Those who have not gone through events like the May 13 incident, First Malayan Emergency and Malayan Communist Insurgency should refrain from saying anything. Ex army men who have fought through these life-and-death situations, where hundreds of people have died, both civil and military personnel, do not want to see the country being ripped apart by communal conflicts brought on by those propagating lies, stirring up racial sentiments and poisoning the minds of the people.
KUALA LUMPUR, July 11 – Malaysians must voice out without fear on any actions or statements that attack or threaten the country’s harmonious well being, said Persatuan Patriot Kebangsaan (Patriot)’s President, Brig Gen Dato Arshad Raji.
Speaking at the inaugural press conference – Wave of Unity – given by the Coalition of Patriotism and National Unity (GPPK), a newly formed non-political coalition of 61 civil society organisations (NGOs), here today, Arshad said while the coalition will not be involved in politics, it will not mean that it will keep quiet when statements, detrimental to the country’s harmonious multi-racial and multi-religious wellbeing, are made.
For instance, the poisoning of Malaysians’ minds with hate speech against political opponents and racially motivated statements must be stopped, he said.
“But, it is not just us who should be speaking up,” Arshad, who will chair the coalition, said, calling on “everyone” to speak up so the powers that be will listen to what is being said.
The GPPK, that comes in the wake of racially charged statements and rising slander against political opponents, brings together members who are multi-ethnic from a mix of faith based, human rights, community service providers, think-tank and educationist organisations, with the hope of offering a people-centric platform towards rebuilding the nation.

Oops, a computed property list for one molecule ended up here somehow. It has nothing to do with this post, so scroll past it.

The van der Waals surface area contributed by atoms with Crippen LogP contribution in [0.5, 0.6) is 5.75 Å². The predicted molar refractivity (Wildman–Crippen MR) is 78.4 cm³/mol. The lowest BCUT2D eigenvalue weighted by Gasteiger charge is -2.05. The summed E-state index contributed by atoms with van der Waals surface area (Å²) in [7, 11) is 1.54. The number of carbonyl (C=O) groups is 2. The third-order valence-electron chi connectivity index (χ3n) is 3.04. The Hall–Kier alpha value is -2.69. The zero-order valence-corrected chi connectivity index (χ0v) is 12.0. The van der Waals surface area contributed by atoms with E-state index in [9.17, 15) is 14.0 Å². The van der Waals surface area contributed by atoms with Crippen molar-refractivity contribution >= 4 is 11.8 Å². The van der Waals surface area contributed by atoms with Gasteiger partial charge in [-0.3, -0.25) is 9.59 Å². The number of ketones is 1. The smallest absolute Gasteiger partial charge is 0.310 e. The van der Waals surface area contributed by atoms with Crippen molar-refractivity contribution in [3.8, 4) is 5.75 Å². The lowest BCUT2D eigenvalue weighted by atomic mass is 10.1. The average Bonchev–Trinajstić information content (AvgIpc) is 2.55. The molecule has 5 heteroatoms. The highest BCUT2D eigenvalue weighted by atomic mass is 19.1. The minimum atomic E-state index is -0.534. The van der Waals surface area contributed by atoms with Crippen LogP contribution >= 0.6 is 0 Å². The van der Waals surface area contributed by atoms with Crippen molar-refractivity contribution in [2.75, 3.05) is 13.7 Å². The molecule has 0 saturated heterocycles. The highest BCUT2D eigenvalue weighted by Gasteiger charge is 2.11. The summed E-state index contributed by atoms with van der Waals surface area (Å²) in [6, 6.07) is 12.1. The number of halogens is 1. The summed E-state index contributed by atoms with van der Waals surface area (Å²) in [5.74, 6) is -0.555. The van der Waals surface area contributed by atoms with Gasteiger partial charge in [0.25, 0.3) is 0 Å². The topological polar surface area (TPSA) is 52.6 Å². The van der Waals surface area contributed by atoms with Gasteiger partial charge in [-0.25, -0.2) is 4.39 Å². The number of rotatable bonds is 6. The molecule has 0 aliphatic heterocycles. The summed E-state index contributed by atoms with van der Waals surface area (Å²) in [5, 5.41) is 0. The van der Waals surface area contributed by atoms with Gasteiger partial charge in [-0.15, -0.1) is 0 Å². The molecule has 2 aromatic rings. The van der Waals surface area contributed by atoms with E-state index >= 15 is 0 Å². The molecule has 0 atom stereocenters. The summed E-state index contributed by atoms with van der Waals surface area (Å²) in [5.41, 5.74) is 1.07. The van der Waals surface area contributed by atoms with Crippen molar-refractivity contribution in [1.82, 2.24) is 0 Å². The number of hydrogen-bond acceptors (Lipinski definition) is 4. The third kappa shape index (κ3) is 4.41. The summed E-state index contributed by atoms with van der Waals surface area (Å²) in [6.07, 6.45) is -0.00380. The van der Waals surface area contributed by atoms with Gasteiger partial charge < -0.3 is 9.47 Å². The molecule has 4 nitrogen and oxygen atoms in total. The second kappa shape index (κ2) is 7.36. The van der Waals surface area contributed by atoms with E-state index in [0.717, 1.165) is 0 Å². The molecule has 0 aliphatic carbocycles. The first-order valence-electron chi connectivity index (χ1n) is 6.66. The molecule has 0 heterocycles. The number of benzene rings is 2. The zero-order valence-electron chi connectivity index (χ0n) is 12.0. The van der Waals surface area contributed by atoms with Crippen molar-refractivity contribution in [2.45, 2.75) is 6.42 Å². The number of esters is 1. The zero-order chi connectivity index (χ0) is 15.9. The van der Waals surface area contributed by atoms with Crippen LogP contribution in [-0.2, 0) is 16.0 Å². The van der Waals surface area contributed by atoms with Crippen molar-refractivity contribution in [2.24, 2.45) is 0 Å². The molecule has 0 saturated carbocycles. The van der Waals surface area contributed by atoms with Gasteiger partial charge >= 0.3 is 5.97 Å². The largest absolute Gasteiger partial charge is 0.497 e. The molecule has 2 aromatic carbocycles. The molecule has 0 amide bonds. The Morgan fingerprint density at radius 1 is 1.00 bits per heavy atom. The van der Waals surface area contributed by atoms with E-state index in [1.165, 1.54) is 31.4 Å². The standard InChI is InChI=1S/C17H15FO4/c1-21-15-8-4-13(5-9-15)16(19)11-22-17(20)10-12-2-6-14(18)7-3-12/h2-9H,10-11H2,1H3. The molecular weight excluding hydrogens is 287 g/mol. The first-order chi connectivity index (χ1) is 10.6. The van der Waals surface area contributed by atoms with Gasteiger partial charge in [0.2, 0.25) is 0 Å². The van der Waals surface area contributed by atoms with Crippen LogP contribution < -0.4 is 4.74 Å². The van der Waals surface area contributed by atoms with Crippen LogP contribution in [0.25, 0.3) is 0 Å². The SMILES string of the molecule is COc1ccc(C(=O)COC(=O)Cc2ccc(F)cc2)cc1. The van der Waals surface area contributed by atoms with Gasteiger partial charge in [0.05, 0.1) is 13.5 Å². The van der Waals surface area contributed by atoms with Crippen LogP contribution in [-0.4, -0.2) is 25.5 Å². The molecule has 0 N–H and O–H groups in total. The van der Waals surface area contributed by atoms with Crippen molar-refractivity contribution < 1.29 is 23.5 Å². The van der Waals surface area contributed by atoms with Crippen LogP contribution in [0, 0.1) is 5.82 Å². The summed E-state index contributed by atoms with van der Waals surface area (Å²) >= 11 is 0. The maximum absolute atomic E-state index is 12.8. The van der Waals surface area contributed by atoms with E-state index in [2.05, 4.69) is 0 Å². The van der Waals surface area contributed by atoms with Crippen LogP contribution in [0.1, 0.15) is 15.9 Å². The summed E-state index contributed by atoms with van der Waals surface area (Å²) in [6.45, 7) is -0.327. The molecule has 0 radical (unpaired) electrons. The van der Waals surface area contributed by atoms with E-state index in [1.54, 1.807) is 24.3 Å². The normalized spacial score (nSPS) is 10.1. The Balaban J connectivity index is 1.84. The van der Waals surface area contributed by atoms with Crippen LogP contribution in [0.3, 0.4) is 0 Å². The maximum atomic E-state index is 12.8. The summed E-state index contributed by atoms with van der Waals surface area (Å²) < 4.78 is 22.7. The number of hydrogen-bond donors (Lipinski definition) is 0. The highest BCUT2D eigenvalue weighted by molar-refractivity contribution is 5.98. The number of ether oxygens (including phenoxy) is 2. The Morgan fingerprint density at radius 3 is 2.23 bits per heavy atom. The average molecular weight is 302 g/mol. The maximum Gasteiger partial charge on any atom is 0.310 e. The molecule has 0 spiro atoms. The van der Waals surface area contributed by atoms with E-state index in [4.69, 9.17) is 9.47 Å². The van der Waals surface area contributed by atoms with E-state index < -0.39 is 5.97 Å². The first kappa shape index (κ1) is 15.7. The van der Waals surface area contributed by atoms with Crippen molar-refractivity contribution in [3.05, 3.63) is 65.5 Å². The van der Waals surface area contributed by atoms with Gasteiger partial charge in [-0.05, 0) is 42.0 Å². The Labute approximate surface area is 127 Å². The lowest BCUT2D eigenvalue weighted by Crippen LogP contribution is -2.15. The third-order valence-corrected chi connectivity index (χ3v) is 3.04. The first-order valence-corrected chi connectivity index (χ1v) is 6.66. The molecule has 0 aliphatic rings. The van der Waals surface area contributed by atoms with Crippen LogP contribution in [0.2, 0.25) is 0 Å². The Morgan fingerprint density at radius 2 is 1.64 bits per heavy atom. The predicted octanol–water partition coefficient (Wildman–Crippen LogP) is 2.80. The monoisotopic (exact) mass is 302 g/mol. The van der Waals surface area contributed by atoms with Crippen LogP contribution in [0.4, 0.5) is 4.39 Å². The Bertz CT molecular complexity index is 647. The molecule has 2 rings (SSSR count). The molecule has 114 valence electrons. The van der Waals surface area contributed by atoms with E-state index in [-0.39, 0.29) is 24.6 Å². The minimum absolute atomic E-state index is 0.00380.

They expect to do this by fostering national unity and inter-religious harmony via a series of programmes jointly agreed upon and in synch with the Federal Constitution, Rukun Negara and other related existing policies. .
The coalition will be expanded to Sabah and Sarawak, Arshad said, adding that they expected to see good response from the two states.
“We have joined forces as we have the same determination and spirit, which is to see the country and its people, who are from various races, culture and religion, living together as one family with deep understanding, friendliness, harmony, love, tolerance, mutual respect and helping one another without boundaries and prejudices due to differences in race, culture and religion and where each community gets to retain their culture and religion,” Arshad said.
He said the country’s Rukun Negara offered a solution for efforts taken to keep the people together, and was key in ensuring harmony among the people of various races in the country.
“It is indeed sad, when we are still questioning the differences between us after 66 years of independence,” Arshad said.
To drive home his point on how people should see themselves as Malaysians rather than as a Malay, Chinese, Indian, Iban, Kadazan, Arshad also displayed his passport at the press conference, pointing specifically to the column on where one’s national identity is displayed as Malaysian and not by his race.
On GPPK plans for youths in the country, Arshad said there were plans to introduce programmes aimed at strengthening their spirit of patriotism and love for the country as well as unity among the various races right from primary to tertiary levels. The coalition is also ready to work with the government towards achieving these objectives.